Friday, June 24, 2016


Many people today don’t realize that the reason they’re not happy, the reason they’re not enjoying life is simply because they’ve trained their minds in the wrong direction.

They’ve programmed their minds to worry. They’ve programmed their minds to complain. They’ve programmed their minds to see the negative. But just as we can train our minds to focus on the negative, we can also reprogram our minds to focus on the positive. It all depends on what we meditate on. When we meditate on the truth we reprogram our minds. When we meditate on the truth, we are developing a right mindset. When we choose to be grateful and focus on what’s right rather than what’s wrong, we are choosing a positive attitude. This doesn’t happen automatically, you have to discipline yourself to focus on the right things. You have to make a conscious effort to spend time developing a truth based mindset every single day until a habit is formed. 

Wednesday, April 27, 2016


If organizations want to attract, develop and retain talent in this generation, they have to adapt to their audience. To quote The Kinks, “give the people want they want”.

Even within my own organization, we have had to adapt the way we create and deliver our e-learning. Here is a list of the 5 commandments of Microlearning anyone can use as they begin to create their own.
  1. Assign One Learning Objective per Asset
    We define a Learning Objective by what the learner will do or know after they consume the asset. So focus on just one learning objective so the learner will know exactly what they need to focus on to ensure knowledge is transferred. The more objectives you try to introduce, the longer your content will be. Ultimately, you’ll lose your audience.
  2. Use Video
    70 percent of Millennials visit YouTube monthly. They simply prefer video over other mediums.
  3. Production Quality Matters
    Technology has made it so nearly everyone has the ability to create video – whether it’s on a smartphone, tablet, a professional camera or a GoPro. But bad video can take away from good content. It doesn’t take much to enhance your video quality without spending a lot of money. Try using natural light from a window, shoot in a quiet room, and set up your camera slightly above your eye level.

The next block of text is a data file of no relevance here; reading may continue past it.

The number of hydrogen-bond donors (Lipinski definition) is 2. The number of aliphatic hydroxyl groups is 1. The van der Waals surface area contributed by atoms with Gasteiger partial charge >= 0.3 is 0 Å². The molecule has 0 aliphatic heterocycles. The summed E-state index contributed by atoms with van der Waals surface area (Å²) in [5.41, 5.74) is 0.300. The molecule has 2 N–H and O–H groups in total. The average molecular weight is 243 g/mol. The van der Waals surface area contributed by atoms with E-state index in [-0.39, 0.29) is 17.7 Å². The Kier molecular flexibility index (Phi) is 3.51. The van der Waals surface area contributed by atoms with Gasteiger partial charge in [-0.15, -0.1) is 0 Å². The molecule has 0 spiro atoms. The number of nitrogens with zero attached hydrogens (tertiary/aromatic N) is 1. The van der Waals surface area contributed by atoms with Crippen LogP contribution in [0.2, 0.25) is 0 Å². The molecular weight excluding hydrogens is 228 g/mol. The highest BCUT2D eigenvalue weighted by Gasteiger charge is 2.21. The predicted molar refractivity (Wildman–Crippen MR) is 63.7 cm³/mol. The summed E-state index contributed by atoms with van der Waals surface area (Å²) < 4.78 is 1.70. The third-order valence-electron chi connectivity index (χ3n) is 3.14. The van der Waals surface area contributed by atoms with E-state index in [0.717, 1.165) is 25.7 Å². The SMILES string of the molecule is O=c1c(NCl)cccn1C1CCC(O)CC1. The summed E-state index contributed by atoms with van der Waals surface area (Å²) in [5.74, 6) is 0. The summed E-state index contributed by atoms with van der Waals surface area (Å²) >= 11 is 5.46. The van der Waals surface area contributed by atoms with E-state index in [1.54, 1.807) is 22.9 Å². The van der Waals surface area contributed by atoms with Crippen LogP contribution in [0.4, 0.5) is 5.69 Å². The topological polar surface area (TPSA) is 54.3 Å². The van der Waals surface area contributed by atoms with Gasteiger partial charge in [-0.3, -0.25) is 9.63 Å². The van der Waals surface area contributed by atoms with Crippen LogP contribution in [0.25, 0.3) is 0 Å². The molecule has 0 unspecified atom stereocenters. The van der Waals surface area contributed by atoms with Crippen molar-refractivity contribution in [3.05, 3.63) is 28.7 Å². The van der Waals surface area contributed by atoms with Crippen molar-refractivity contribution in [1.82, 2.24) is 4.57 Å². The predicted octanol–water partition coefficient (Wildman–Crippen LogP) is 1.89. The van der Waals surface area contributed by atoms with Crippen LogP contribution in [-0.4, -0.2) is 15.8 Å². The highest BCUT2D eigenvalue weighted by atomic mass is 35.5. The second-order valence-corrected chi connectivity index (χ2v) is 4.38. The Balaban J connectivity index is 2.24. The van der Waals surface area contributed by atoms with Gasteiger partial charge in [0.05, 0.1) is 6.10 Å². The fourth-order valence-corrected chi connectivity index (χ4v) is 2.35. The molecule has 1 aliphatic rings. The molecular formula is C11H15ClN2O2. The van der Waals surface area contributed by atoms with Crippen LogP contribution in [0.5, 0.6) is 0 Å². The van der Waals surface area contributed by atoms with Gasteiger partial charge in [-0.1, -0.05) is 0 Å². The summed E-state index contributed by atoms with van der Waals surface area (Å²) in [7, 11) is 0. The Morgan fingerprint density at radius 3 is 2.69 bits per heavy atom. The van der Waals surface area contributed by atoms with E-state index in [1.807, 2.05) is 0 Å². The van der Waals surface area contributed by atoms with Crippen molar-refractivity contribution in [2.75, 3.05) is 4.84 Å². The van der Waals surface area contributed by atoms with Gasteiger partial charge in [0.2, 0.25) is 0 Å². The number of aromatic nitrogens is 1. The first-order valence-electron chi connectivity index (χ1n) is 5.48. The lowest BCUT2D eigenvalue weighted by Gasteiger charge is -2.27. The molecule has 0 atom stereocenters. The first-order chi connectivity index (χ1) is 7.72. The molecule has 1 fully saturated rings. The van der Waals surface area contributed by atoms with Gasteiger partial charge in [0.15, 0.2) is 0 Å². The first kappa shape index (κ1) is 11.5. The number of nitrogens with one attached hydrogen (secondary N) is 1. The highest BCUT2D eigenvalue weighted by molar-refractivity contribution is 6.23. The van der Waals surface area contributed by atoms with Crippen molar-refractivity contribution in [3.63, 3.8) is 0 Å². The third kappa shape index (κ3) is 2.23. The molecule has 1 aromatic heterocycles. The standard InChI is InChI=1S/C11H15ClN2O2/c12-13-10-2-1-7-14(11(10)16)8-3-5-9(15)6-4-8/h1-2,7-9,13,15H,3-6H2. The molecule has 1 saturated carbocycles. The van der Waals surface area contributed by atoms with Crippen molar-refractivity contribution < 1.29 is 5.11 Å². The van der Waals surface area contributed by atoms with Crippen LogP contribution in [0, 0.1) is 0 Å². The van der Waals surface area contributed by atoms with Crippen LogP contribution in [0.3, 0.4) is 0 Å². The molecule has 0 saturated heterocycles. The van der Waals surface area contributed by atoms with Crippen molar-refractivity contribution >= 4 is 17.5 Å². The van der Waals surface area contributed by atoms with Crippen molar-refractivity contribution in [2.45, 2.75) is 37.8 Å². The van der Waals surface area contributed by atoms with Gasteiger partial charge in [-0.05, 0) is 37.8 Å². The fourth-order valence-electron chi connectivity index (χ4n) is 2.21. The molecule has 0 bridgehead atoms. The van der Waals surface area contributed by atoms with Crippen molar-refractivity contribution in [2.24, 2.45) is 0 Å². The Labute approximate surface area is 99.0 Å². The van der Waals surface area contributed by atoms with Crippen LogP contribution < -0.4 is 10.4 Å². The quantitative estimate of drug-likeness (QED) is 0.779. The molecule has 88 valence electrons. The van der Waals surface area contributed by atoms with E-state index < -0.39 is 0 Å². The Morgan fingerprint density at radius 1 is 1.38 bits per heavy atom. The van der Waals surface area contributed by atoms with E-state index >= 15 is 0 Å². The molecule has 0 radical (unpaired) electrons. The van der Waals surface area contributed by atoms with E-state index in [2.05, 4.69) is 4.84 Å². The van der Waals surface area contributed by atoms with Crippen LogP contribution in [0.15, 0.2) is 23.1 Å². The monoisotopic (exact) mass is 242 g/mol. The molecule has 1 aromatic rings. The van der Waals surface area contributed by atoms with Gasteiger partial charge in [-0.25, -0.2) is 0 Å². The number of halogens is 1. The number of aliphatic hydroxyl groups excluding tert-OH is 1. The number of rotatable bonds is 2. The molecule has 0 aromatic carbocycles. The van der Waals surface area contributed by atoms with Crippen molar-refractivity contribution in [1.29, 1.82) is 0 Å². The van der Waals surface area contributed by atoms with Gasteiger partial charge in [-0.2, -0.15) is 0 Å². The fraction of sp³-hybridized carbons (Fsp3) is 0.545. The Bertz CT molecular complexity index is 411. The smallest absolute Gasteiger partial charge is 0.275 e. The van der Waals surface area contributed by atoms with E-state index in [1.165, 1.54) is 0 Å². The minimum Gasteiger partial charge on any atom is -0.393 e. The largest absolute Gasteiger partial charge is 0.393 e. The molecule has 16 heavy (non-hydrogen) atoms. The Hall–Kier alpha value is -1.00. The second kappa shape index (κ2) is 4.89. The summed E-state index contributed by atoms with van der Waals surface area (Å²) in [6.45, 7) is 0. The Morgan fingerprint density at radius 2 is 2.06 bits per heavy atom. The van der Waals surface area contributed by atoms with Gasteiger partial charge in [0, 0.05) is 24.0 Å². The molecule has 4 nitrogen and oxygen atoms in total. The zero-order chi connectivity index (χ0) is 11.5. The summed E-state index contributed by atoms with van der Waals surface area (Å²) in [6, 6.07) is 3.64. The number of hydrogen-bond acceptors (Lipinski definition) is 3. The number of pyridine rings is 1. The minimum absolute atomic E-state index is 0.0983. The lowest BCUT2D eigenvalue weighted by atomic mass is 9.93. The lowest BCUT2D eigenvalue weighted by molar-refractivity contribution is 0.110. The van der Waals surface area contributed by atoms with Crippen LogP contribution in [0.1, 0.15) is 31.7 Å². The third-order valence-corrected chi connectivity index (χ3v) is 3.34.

4. Timing is Everything
    Remember that 90-second statistic? Microlearning videos should be 4 minutes or less. Learners want to get straight to the point. When creating scripts for video, a good rule of thumb to follow is 120 words for every minute of video. Making a short, content-rich video requires the ability to self-edit. If you’re scripting assets, take a good look at the content, and eliminate ALL the fluff. If your content is still longer than 4 minutes, you’re probably breaking the first commandment.
    Here are a couple of tips: First, don’t waste time in a video talking about something a learner can download and review outside of the video. Second, assume your audience is intelligent. Don’t waste time telling them how to navigate through the videos (these are tech savvy people). And please don’t talk down to them or add insincere dialogue.
  5. Prove Learning Took Place
    When you build your content, think about how you will know learning took place. Instead of just asking them to answer a couple multiple choice questions, ask them to demonstrate their knowledge. For example, if you’re teaching personal branding, you could ask learners to send a video of themselves delivering a 30-second elevator speech. This not only allows to prove learning took place, but also creates the opportunity for coaching and improvement.
    After all, learning shouldn’t be a one-time event. Instead, it should be an evolving and adaptive process that creates a unique and personalized experience for each learner.

If you can begin incorporating these 5 Commandments as you venture into the world of Microlearning, you’ll be in alignment with current learning trends and more important this new generation of employees.

Wednesday, February 24, 2016


Definition of Flipped Classroom

In a flipped classroom approach to learning, participants are assigned learning materials and tasks to engage with individually in advance of meeting in real time as a group. The goal is for this advanced preparation to foster more productive learning opportunities during live group sessions. Building off of shared foundational knowledge learners may, for example, be better prepared than in traditional classroom scenarios to actively discuss a topic or practice new concepts and skills. This higher level of engagement can, in turn, lead to much stronger and longer lasting learning outcomes, especially in adult education.